Globalization And Wealth Inequality, The German Counter-Case
There are various reasons the wage and wealth gap is growing, but in Europe's strongest economy it makes no sense to blame the global marketplace.
BERLIN — There's not a week that goes by without a headline around the world about people who've lost out in the job market because of globalization.
"Many of our citizens are frustrated by the pace of globalization and feel they are not experiencing the benefits of international trade," British Prime Minister Theresa May recently said at the G20 meeting in China.
In reality, globalization is not responsible for social inequality and insecurity. It's just an easy excuse by politicians to cover their own mistakes.
Germany was, and still is, one of the biggest winners of globalization. The country proudly calls itself the world export champion. Without the competition and innovation of German companies, the economic miracle after World War II would not have been possible. Germany is one of the world's wealthiest countries, with one of the highest per capita incomes.
Opponents of globalization are right to criticize Germany's growing inequality. There's a lack of social mobility in Germany. It's one of the countries with the highest wage and wealth gaps.
On top of that, a growing number of people are experiencing increasing insecurity in their life. What does insecurity mean? It refers to people not knowing if they will still have a job a couple of years from now, if their children will have a better life than they've had, and if, in their later years, they will benefit from a pension system or fall into poverty.
It's true that the German joint association of assistance stipulates financial support for the unemployed and that more Germans are starting to depend on state handouts. But social and economic advancement remains problematic even as people, especially women, find employment.
A recent OECD study finds that global trade and financial markets have not contributed to the augmented wage inequalities in industrialized countries since the 1990s. Instead, three other potential reasons were identified: Technological change, the weakening of national and global institutions, and failures of the education system.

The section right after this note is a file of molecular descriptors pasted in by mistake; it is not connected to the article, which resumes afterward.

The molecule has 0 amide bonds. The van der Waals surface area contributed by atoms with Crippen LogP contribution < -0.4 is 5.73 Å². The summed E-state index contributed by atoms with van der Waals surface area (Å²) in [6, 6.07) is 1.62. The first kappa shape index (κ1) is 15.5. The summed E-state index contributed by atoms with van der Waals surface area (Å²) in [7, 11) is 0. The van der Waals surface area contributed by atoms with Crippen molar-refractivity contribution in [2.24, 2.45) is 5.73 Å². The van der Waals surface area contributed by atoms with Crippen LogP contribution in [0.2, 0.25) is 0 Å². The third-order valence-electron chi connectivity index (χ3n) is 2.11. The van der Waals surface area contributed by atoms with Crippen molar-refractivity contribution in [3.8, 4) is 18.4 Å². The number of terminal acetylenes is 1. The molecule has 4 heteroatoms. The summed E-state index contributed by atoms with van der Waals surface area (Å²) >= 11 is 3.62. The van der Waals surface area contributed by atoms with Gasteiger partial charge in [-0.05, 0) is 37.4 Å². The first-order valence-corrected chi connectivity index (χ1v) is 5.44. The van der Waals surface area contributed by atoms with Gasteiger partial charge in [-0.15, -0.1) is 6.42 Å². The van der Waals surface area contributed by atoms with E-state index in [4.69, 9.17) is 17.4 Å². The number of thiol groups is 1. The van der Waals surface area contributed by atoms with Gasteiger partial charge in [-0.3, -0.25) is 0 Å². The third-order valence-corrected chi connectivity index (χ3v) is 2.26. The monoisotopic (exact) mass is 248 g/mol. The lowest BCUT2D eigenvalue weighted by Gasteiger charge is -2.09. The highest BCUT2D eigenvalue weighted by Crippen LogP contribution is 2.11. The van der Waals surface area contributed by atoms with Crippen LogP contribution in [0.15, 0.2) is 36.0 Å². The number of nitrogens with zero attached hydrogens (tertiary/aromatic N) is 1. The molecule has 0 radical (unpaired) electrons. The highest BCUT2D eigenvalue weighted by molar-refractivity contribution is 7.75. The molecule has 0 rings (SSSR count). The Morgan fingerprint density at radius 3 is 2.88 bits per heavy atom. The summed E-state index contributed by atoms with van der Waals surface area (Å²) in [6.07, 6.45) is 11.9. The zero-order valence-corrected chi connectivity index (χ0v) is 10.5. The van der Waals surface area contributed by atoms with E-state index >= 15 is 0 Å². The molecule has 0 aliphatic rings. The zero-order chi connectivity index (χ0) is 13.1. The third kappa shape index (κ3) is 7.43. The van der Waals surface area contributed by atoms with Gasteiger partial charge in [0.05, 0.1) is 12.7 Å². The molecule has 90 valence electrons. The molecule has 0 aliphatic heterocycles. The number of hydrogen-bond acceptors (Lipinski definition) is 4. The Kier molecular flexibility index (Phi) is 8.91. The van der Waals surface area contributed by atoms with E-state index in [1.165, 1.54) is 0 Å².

A look at Germany confirms this theory. The part of the workforce that's least well-paid, who have seen its real income decrease over the last two decades, work in service industries like cleaning, gastronomy or healthcare, in jobs that can neither be outsourced to India or China. These people are employed in precarious work conditions and worry about their job and wages in the future.
The highest wages and best jobs, on the other hand, can be found in export companies (auto manufacturers, engineering firms, drug makers) that are in a tough global competition. This tough environment forces these companies to be innovative. They make their workforce benefit from technological change in order to be productive.
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The good life in Ketzen, Germany — Photo: Onnola
The reason for jobs with low wages in Germany is not global competition but rather the lack of it. The federal government has been criticized for years by international institutions like the International Monetary Fund for failing to reform service industries. Eventually, less competition means poor investment and reduced efficiency and thereby, less productivity, fewer jobs and lower wages.
Another reason for inequality is the weakening of institutions like trade unions. People who earn minimum wage in Germany are often those whose wages and work conditions are not determined by collective bargaining. And that's how the gap between "insiders" and "outsiders" on the labor market has widened in the past.
The result is strong polarization of German society and the labor market. The part of society that is actively taking part in globalization benefits from good jobs and high income. The rest fall behind.
National politics play an important role when it comes to the functioning of markets and institutions. The government should heed the warnings of international institutions and economists seriously and break down the dominant status of companies in some service industries and reinforce labor market institutions.
The last reason for inequality in Germany is child poverty, which is slowly increasing. Almost 2 million children were dependent on the state in 2015. Children do not have equal opportunities. There are ways to fix this. More all-day schools, focusing on children and teenagers with a difficult social background and more investments in early childhood education will help mitigate this problem.
The current German education system doesn't fit into an increasingly globalized world. International institutions have raised this problem with the government for many years. So far these warnings have been ignored.
*Marcel Fratzscher is the president of the Berlin-based German Institute for Economic Research